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Bringing the Patient, Caregiver, and Advocate Voice to Clinicians and Researchers to Better Understand Survivorship

, by Brittany Cordeiro, NCI-CONNECT Program Manager

Group photo of Adam Hayen and Kim Wallgren holding awards next to Dr. Mark Gilbert and Dr. Terri Armstrong

NOB Chief Dr. Mark Gilbert (left) and NOB Deputy Chief Dr. Terri Armstrong (right) stand with special guests Adam Hayden and Kim Wallgren (center)

Credit: Raleigh McElvery

Adam Hayden and Kimberly Wallgren visited NCI to share their invaluable perspectives on survivorship and person-centered care in neuro-oncology. 

On May 5, the NCI Center for Cancer Research’s Neuro-Oncology Branch (NOB) held the inaugural Survivorship in Neuro-Oncology Visiting Scholar Lecture with two special guests: Adam Hayden and Kimberly Wallgren. The NOB’s Visiting Scholar Program is a lecture series that fosters collaboration and learning in neuro-oncology by inviting experts across a variety of specialties to network and give an educational lecture. 

Hayden and Wallgren were hosted by Terri Armstrong, Ph.D., NOB deputy chief and a senior investigator who heads the Patient Outcomes Research Program. The program focuses on developing ways to accurately measure the impact of brain and spine tumors and treatments on patients—as well as how to lessen that impact.

“We have only recently started to question the meaning of person-centered care, and how treatment and care programs can be tailored to meet the individual needs of patients and caregivers,” Dr. Armstrong, who also co-leads NCI-CONNECT, shared in her opening remarks. “Person-centered care means treating patients as individuals and as partners. It's personalized, coordinated, and enabling. I think it's fitting that we asked Adam and Kim here today to share their perspectives.” 

Hayden is a seven-year glioblastoma survivor and a nationally recognized advocate for people with brain tumors. He has published his perspective in academic presses, facilitates national support conversations, and has professional appointments, including membership on the National Brain Tumor Society (NBTS) Board of Directors. Hayden was also recently awarded the 2022 Jan Esenwein Public Service Award in Neuro-Oncology by the Society for Neuro Oncology. 

Wallgren was a caregiver to her late father, Dallas Mathile, who survived a rare brain tumor diagnosis called an ependymoma for over 20 years. She is the executive director of the Collaborative Ependymoma Research Network (CERN) Foundation, a program of NBTS, which was started in 2006 upon her father's recurrence with ependymoma. The CERN Foundation supports education, awareness, and research for people diagnosed with ependymoma. Wallgren creates its research strategy, oversees its patient support strategy, produces educational content, and advocates for the ependymoma community within professional and nonprofit communities.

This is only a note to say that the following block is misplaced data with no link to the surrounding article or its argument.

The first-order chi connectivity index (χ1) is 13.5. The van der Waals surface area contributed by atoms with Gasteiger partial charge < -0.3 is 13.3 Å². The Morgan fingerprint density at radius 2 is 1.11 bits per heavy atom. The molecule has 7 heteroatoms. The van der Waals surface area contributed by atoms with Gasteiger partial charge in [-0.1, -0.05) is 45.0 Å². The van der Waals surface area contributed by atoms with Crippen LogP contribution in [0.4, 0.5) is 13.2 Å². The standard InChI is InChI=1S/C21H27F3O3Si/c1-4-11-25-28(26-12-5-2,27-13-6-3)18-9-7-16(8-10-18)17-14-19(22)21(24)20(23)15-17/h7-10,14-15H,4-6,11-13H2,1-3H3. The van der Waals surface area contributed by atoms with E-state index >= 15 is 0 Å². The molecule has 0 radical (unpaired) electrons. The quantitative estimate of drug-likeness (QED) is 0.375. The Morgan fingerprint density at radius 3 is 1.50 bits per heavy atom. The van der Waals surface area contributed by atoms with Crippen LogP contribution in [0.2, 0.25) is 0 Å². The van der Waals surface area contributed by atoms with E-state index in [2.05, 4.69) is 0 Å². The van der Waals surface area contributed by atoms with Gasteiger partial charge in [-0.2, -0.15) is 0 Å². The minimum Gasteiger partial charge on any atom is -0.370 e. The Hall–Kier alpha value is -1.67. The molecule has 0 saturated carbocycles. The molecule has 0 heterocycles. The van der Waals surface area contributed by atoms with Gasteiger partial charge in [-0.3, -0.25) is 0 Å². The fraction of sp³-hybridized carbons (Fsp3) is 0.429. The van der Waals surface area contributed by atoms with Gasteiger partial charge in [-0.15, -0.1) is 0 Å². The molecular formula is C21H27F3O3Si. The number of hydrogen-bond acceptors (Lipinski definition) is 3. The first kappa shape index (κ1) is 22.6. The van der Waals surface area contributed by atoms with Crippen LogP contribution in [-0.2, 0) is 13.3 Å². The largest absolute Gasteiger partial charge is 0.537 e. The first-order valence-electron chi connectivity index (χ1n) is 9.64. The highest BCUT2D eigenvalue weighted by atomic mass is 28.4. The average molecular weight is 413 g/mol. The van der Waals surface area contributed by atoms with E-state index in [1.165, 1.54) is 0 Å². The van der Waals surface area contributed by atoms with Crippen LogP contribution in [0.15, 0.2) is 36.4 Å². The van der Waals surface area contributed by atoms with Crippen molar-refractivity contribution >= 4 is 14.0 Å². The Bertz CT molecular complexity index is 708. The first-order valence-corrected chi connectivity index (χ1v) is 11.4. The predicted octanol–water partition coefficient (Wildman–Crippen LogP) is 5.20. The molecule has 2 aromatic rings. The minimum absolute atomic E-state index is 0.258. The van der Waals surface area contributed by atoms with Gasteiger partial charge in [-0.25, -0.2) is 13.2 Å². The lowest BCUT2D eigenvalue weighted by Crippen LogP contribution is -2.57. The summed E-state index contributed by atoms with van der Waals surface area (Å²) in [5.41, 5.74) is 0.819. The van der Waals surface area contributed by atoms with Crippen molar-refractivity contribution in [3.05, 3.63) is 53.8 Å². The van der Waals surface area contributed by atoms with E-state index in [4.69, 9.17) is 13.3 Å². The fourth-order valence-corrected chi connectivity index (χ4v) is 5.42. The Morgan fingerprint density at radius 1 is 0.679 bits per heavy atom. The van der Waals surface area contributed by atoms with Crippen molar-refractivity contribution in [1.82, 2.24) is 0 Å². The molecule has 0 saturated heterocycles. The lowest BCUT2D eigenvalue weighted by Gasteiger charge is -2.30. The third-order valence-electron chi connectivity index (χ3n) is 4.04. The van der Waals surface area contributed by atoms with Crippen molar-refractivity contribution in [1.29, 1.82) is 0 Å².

"Hearing Adam’s and Kim’s thoughts and getting their insights should energize those of us who care for patients with cancers of the central nervous system and their families, as well as those of us who spend our careers investigating ways to improve outcomes for these patients,” said Mark Gilbert, M.D., chief and senior investigator at the NOB and co-leader of NCI-CONNECT, as he welcomed the visiting scholars.

Understanding Quality of Life Decision-Making

The median survival for glioblastoma is 15 to 18 months. When Hayden was diagnosed in 2016, he learned that his glioblastoma had a certain mutation in the gene that encodes the isocitrate dehydrogenase (IDH) enzyme. For patients with this type of tumor, the median survival is closer to 31 months. 

“If you tell a 34-year-old with three kids that he's going to have 31 months instead of 15 months, that feels much different to me. I get to plan my life a little bit differently,” Hayden shared. This gave Hayden more time to be a loving father and husband, make lasting memories with his family, and set big goals to advocate for the brain tumor community. 

Hayden also continues to make important medical decisions based on advice from the neurosurgeon who removed his tumor one week after his diagnosis. As Hayden explained: “He said to me, ‘You have got to make a decision based on your quality of life today, not what could be the case in the future.’” Now, every time Hayden is confronted with a tough medical choice, he considers whether his decision will likely help or hurt his current quality of life. If it could worsen how he feels or functions today, the potential benefit of tomorrow isn’t worth the risk.